Clovis News

Jury: Off-duty Fresno officers helped rough up farm owner

Two off-duty Fresno police officers helped a relative rough up the owner of Simonian Farms in December 2005, a jury ruled Wednesday in Fresno County Superior Court.

Jurors voted unanimously to award Dennis Simonian $7,500 in damages for battery and emotional distress related to the confrontation that happened as families were looking at Christmas trees on Simonian's farm.

Jurors also ordered the officers' relative -- Robert Osborne Jr., 32 -- to pay $500 in punitive damages.

"This case was about getting the truth out, and it took nearly four years to do it," Simonian said after the verdict was announced in Judge Adolfo Corona's courtroom.

Simonian, 66, said his civil lawsuit against Osborne was never about money. Rather, he wanted the public to know that Fresno police officers Thomas Hardin Sr. and his son, Thomas Hardin Jr., allowed Osborne to assault him at Simonian Farms. Osborne is married to the elder Hardin's daughter.

The two officers were off duty and with Osborne and other relatives looking at Christmas trees at Simonian Farms in southeast Fresno on Dec. 11, 2005. Simonian became upset when a man in Osborne's group dragged a Christmas tree across the lot, damaging it.

When Simonian asked the man to leave, a confrontation ensued.

Osborne grabbed Simonian's throat and began pushing him backward, court records said.

Thomas Hardin Jr. then "grabbed Simonian's arm violently from behind, dragging Simonian between rows of Christmas trees," the documents revealed. Hardin Sr. also assisted in accosting Simonian, the court papers said.

"Someone call the cops," Simonian yelled.

"We are the cops," one of the officers responded, according to Roger Nuttall, who represents Simonian.

After someone dialed 911, the two officers left before sheriff's deputies arrived, court records said.

During the trial, sheriff's investigators testified that Simonian was ornery, verbally aggressive and tough to get along with. But Nuttall said Simonian is a kind man who gave then-President Bill Clinton a tour of his business at Jensen and Clovis avenues in 1995.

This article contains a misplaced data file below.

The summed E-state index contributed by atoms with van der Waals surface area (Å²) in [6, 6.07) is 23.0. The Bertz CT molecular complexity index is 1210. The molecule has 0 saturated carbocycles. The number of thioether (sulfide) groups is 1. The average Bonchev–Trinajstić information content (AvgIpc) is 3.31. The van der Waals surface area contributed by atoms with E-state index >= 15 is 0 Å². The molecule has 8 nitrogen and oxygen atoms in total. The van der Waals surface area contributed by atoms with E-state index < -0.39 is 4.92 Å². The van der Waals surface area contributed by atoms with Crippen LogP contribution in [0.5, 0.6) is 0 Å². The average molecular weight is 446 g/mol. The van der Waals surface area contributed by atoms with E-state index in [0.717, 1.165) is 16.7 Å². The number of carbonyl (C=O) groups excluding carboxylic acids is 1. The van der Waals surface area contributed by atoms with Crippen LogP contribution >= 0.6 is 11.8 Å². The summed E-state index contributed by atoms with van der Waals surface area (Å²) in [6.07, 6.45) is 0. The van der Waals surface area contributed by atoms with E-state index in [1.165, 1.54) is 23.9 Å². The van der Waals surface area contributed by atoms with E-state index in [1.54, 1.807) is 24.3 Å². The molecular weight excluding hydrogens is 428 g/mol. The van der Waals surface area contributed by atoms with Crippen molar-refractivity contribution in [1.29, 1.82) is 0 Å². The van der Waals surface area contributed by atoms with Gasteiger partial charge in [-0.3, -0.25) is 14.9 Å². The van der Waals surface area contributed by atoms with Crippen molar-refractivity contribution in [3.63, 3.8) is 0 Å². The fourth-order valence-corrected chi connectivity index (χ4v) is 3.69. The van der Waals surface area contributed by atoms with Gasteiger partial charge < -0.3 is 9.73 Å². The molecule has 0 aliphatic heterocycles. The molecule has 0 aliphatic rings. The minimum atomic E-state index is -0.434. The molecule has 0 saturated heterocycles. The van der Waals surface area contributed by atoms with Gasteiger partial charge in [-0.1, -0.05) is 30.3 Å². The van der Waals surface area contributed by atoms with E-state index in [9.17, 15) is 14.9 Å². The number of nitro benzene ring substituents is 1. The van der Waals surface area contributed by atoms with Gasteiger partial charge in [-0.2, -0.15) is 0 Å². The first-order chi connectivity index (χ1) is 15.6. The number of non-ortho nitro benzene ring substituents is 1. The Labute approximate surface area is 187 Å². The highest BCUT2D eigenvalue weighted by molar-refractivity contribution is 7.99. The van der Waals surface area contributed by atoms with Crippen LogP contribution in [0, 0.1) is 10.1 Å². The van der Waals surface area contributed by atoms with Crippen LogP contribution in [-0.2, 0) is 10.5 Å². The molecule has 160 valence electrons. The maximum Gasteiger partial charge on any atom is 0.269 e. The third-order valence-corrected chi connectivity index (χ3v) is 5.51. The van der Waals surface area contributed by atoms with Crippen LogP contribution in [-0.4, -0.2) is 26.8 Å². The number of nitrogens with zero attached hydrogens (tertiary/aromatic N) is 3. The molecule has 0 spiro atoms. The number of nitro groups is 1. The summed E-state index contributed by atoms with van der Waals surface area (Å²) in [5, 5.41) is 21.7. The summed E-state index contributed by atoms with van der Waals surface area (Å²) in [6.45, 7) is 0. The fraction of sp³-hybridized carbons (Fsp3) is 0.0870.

The jury foreman, Hank Palmer, said after the trial that it was refreshing to hear a plaintiff not ask for an exorbitant amount of money. "He just wanted the truth as he saw it verified," Palmer said.

Palmer said the panel was perplexed by the sheriff's investigation because detectives took statements from just the two sides in the dispute.

Osborne and his witnesses, including the two off-duty officers, said Simonian started the altercation by being verbally mean to a woman in their group, Nuttall said.

Simonian and his witnesses said the attack was unprovoked.

"It would have helped us to have unbiased witnesses," Palmer said.

The panel "thought it was strange" that the two off-duty officers left the scene before deputies arrived, he said. "I would think with their training they would have tried to lessen the tension, not accelerate it," Palmer said.

In the end, the jury felt Simonian was telling the truth, he said.

Osborne and his lawyer, Malcolm Stewart, declined to comment. Osborne has never been charged in connection with the attack.

Efforts to speak with Police Chief Jerry Dyer were unsuccessful.

Sheriff's spokesman, deputy Chris Curtice, said investigators identified Simonian as the victim and they had recommended to the District Attorney's Office that charges be filed against Osborne. But he also said Simonian gave conflicting statements about the incident, saying he wasn't hurt seriously and didn't want the Sheriff's Department to do anything.

"We did our job," he said.

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